Fig.7 Picture of Picture of Dorian Gray, manuplatation by Maithilee Junankar


point out the difference in the living styles brought about by the government of Panem. This situation in itself is a Dystopia and a sad one indeed. If noticed carefully, this is our daily life situations as well. Two strata of society divided by lifestyles and clothing styles. (Brussat) Melodramatic types that they are, musicians love a bit of doom and gloom set in far-flung futures where society’s crumbled and sits on the brink of collapse. From the Rolling Stones and Kate Bush to St Vincent and Rage Against The Machine, loads of acts have ended up with killer songs after imagining the end is nigh.(Barker, 2015) In the song, ‘Talkin World War III blue’ by Bob Dylan, Bob sings about a post apocalyptic world in which he and his doctor are the sole protagonists until he runs into a lonely girl and asks to play Adam and Eve to which she replies, “no, Did you see what happened the last time round?” (Barker, 2015) Two albums from Pink Floyd are very dystopian oriented. “Animals” borrows the themes from George Orwell’s Animal Farm, antd “The Wall” describes transformation of the story’s protagonist into fascist dictator. American industrial metal band Fear Factory produced album “Obsolete” in 1998, in which each song describes dystopian environment where humans were made obsolete by the machines.(http://www.utopiaanddystopia.com/) At first glance, “Alejandro” looks like a straight-up ripoff [Sic] of “Express Yourself.” But take another look. She’s actually stripped out most of the overt Metropolis references, retaining only the vaguest industrial outlines. Instead, Gaga’s dystopia is militaristic and strangely religious.(Faircloth, 2010) I would like to conclude by saying Dystopia is everywhere around us, from literature to movies and from music to fashion. It’s everywhere! One just needs an eye to locate such details.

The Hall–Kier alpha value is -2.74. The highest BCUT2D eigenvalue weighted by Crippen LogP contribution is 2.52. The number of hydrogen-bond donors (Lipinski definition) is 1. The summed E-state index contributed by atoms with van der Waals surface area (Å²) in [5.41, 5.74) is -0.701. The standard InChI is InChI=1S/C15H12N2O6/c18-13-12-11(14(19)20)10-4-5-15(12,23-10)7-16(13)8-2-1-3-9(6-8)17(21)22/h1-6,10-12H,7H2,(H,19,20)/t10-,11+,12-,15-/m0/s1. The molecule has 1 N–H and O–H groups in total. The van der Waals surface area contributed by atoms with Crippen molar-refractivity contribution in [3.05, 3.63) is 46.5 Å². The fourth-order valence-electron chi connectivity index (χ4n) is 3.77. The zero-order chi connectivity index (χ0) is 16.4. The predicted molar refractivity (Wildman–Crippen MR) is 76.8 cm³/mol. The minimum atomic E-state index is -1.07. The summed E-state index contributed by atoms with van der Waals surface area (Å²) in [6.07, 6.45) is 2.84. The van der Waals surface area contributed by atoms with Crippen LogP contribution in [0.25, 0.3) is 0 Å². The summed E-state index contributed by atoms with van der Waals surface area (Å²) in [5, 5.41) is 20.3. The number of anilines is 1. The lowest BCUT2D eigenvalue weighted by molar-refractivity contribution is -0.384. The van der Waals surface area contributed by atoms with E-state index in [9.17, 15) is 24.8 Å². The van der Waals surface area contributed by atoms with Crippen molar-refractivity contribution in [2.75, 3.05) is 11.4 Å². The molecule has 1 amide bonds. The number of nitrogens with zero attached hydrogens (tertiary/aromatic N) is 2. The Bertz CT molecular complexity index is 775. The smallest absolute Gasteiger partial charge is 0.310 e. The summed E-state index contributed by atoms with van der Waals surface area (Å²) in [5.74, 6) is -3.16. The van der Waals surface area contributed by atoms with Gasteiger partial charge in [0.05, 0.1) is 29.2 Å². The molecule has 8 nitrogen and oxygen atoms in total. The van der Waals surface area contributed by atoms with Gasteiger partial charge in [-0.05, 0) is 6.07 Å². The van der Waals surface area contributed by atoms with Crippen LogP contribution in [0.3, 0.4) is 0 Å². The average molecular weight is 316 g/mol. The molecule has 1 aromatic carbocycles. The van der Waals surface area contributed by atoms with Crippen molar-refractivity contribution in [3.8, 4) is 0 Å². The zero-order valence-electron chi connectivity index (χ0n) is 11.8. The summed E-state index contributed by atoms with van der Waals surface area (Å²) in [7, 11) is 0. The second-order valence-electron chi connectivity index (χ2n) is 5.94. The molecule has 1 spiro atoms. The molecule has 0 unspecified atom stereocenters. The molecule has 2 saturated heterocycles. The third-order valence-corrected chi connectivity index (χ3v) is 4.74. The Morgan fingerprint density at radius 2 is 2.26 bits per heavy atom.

Fig 8. Artwork by Maithilee Junankar, inspired by Salvador Dalli,The Persistence of Memory


Fig no. 9. The post-apocalyptic scene by tamnlt on DeviantArt